Currently, Europe faces a divide between contrasting attitudes towards migration both among Member States and inside society, as the debates on a common EU migration policy have highlighted. How can migration policy in general and labour market policies in particular contribute to lower the current tensions on the topic and offer realistic perspectives to newcomers in Europe? And how can Europe better attract talent?

Although high on the European political and media agenda, attitudes towards migration remain in average rather stable across Europe[1] with migrants primarily being perceived differently based on their ethnic background and country of origin[2].

Fragmented attitudes, diverging policies

Today, the young, the highly educated, the middle class and those with migrant heritage tend to be more positive about migration. By contrast, the old, those with few or no qualifications, the working class and those without any migrant heritage tend to be more negative[3]. When it comes to comparing states, the success of integration, in cultural and economic terms, is often linked to both public opinion and the type of migration policy. The relation between these two factors however remains controversial[4]:

On the one hand, countries with inclusive migration, integration and labour market policies are also those whose citizens have more welcoming attitudes towards migration and lower levels of perceived threat. And on the other hand, countries with less inclusive migration, integration and labour market policies are also those with more citizens perceiving migrants as threats and tend to count a far lower number of migrants[5]. The overview (see table[6]) on a selected number of EU and non-EU Member States highlights the attitudinal differences in terms of cultural and economic effects of migration. 

These findings highlight that high net migration levels per se do not lead to negative attitudes towards migration. The opposite may actually be true in certain circumstances[7]. Rather, a negative perception of the economic situation[8], fears over cultural identity and threat narratives in media and politics (e.g. about terrorism) seem to aliment negative views on migration[9].

Designing integration policies

Besides individual attitudes of residents, the public opinion and characteristics of the newcomers, solid public policies have proven to facilitate integration. The Migration Policy Index (MIPEX, a project managed by the Barcelona Centre for International Affairs, co-funded by the European Commission)  for instance measures policies affecting migrants with the help of 167 indicators in various domains such as education, health and labour market policies. One of the core elements of integration, labour market participation, seems to be particularly crucial to it for cultural and economic reasons.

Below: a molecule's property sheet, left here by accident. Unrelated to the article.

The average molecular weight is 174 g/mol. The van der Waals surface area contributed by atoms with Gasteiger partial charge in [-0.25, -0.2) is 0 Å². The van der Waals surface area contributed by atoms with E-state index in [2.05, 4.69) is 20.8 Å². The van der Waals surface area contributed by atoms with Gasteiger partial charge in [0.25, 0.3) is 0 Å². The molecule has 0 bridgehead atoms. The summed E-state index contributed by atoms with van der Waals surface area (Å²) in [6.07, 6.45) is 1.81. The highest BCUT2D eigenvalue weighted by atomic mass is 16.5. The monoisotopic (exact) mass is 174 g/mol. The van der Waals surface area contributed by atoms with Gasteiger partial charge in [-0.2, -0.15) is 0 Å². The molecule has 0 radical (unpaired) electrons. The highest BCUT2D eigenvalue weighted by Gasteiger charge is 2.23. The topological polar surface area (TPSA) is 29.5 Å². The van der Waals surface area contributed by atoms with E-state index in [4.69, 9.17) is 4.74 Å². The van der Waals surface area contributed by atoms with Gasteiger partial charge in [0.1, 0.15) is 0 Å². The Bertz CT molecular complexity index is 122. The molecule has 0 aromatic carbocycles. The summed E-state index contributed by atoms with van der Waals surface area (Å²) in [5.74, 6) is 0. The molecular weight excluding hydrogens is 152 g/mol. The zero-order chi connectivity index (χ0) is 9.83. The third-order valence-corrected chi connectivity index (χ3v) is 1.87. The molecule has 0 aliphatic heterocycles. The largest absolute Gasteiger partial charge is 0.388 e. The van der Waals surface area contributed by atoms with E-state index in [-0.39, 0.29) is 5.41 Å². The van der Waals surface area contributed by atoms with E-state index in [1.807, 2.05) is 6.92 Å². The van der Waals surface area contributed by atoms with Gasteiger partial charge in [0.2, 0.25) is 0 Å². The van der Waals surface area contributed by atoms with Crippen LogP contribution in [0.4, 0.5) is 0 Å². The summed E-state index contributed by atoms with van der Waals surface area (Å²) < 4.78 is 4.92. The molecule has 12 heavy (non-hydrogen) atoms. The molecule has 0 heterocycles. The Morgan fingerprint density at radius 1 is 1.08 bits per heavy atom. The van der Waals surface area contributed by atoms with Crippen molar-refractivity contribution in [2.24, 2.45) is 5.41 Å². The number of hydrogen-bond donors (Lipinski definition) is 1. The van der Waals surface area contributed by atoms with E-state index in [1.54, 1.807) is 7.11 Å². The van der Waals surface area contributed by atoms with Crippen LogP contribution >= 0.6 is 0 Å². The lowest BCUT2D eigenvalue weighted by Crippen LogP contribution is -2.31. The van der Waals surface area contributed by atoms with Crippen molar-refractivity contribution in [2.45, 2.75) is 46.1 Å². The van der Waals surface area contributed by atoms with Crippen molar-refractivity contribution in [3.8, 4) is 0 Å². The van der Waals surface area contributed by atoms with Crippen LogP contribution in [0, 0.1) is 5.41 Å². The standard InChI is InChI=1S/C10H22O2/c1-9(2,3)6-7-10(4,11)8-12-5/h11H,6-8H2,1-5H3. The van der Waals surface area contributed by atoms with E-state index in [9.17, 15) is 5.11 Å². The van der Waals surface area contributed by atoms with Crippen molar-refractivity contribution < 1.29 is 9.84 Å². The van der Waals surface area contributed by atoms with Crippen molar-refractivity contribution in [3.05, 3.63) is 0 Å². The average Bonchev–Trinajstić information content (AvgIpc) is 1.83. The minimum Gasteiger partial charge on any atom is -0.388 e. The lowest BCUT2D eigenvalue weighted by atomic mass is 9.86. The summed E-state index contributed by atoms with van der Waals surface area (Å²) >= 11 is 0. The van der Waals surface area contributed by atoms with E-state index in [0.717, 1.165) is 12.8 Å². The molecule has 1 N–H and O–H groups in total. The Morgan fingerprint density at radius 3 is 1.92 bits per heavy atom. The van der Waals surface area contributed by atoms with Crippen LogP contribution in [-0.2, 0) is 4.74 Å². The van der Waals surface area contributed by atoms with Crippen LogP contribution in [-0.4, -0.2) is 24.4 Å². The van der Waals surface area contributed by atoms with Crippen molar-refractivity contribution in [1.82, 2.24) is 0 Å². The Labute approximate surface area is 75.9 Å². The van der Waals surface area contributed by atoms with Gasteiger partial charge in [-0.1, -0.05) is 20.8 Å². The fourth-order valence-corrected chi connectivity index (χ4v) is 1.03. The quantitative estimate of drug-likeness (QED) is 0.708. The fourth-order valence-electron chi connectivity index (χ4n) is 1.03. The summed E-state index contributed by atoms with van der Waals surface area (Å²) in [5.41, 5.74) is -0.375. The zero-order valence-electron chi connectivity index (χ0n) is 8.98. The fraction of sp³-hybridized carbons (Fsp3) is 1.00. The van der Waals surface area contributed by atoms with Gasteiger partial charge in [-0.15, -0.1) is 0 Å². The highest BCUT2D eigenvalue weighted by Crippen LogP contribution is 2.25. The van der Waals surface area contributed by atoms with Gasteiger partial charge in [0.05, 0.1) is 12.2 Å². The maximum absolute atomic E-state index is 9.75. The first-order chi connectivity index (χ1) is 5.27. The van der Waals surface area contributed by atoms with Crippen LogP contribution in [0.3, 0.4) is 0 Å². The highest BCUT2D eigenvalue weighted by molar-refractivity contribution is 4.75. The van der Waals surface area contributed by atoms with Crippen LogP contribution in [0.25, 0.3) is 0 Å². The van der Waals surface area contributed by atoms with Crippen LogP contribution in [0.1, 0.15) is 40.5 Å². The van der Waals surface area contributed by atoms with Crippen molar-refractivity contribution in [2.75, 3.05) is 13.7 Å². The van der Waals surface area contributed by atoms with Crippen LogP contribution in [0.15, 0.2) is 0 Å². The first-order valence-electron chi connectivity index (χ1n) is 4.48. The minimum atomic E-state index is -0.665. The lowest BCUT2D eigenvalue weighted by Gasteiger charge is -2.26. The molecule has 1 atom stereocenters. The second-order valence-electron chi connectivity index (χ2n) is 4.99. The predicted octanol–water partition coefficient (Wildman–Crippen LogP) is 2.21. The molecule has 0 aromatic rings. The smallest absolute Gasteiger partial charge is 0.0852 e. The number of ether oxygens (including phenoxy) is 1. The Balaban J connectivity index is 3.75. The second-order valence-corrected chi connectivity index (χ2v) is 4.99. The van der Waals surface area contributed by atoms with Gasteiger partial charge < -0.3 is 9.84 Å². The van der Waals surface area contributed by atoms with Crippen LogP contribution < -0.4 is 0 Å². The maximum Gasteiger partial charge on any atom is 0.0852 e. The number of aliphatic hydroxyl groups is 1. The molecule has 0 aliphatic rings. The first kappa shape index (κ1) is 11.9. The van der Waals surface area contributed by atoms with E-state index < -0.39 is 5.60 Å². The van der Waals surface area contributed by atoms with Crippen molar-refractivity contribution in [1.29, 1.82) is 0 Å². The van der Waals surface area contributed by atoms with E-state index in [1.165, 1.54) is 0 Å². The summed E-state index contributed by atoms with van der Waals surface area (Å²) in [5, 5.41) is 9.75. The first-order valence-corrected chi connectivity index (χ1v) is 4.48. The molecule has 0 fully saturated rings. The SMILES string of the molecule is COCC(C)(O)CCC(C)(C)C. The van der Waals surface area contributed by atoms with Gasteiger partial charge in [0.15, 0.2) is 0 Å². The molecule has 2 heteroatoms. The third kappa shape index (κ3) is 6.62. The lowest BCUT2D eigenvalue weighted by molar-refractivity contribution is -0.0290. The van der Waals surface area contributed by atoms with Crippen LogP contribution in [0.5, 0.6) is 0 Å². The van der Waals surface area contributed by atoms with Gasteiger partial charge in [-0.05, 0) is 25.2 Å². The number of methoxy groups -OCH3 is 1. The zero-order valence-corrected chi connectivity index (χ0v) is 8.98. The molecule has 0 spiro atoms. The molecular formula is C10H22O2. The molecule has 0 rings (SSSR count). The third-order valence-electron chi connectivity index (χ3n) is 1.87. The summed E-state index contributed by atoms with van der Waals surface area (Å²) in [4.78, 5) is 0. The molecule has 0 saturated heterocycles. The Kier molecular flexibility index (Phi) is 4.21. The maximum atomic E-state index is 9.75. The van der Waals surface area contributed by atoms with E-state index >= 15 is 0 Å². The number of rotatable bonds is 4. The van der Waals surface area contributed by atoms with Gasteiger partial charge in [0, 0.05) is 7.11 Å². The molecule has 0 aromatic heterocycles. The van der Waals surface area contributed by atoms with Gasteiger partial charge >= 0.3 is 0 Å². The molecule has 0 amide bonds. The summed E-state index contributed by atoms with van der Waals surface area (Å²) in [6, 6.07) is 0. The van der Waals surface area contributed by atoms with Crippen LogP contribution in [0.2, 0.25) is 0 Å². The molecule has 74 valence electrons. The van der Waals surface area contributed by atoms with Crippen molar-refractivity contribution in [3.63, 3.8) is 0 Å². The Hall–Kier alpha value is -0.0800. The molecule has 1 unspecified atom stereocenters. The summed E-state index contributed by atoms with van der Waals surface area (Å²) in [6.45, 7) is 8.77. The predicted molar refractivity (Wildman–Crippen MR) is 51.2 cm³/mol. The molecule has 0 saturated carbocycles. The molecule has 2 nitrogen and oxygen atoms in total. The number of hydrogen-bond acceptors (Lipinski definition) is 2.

The analysis of the Index identifies best practice elements for labour market integration of migrants, irrespective of other public policy goals[10]: having the right to work, having equal opportunities on the labour market, being able to apply to public and private sector jobs  in a timely manner after arrival, recognition of foreign qualifications, access to trainings/study grants, targeted offers like language or integration courses focused on the profession, job mentors and dedicated support staff in employment services, as well as equal workers’ rights once in employment. 

High-skilled migrants

Turning to the more specific question of high-skilled non-EU migrants (who more than other profiles could represent a potential source of future managers for those countries with a lack of managerial workforce),  Europe is equally fragmented when it comes to dealing with them. Although the share of high-skilled migrants among all migrants is growing to around 30% in OECD countries[11], European attempts to attract them, such as the Blue Card for high-skilled professionals, have remained low in scope and only attracted few. This stands against the background that the migration of high-skilled individuals is beneficial to Europe’s competitiveness, investments, innovation capacity and public finances (most pay taxes).

Due to very low levels of intra-EU labour mobility, skill shortages in the EU co-exist with high (youth) unemployment. Fostering labour mobility for EU citizens and third country nationals is therefore a key instrument to tackle these gaps, alongside measures to increase attractiveness.

If the principle of free movement of labour applies to EU citizens, this is not the case for (high skilled) third country nationals, who face hurdles when moving to and across the EU such as the recognition of official documents and qualifications, the language or work permits[12]. Pull-factors for high-skilled migrants include a higher salary, employment opportunities, stable institutional settings, social networks, (short) geographical distance, the social climate in the host country, but possibly also welfare state provisions[13].

To overcome the challenges mentioned and to make use of the opportunities migration offers, a better European migration policy framework is needed, allowing for clear legal migration channels. Even though there is significant disagreement among Members States on the scope and design of an EU migration policy, it seems clear that such policy can only succeed by building a coherent and integrated framework aligned to other public policy objectives, particularly in the domain of employment, labour market and social policies. 

 

Sources:


[5] Ibid.

[9] Overseas Development Institute 2017, p. 15 ff. : https://euagenda.eu/upload/publications/untitled-92767-ea.pdf

[11] 29% of migrants were tertiary educated, Nathan 2014:  https://izajodm.springeropen.com/articles/10.1186/2193-9039-3-4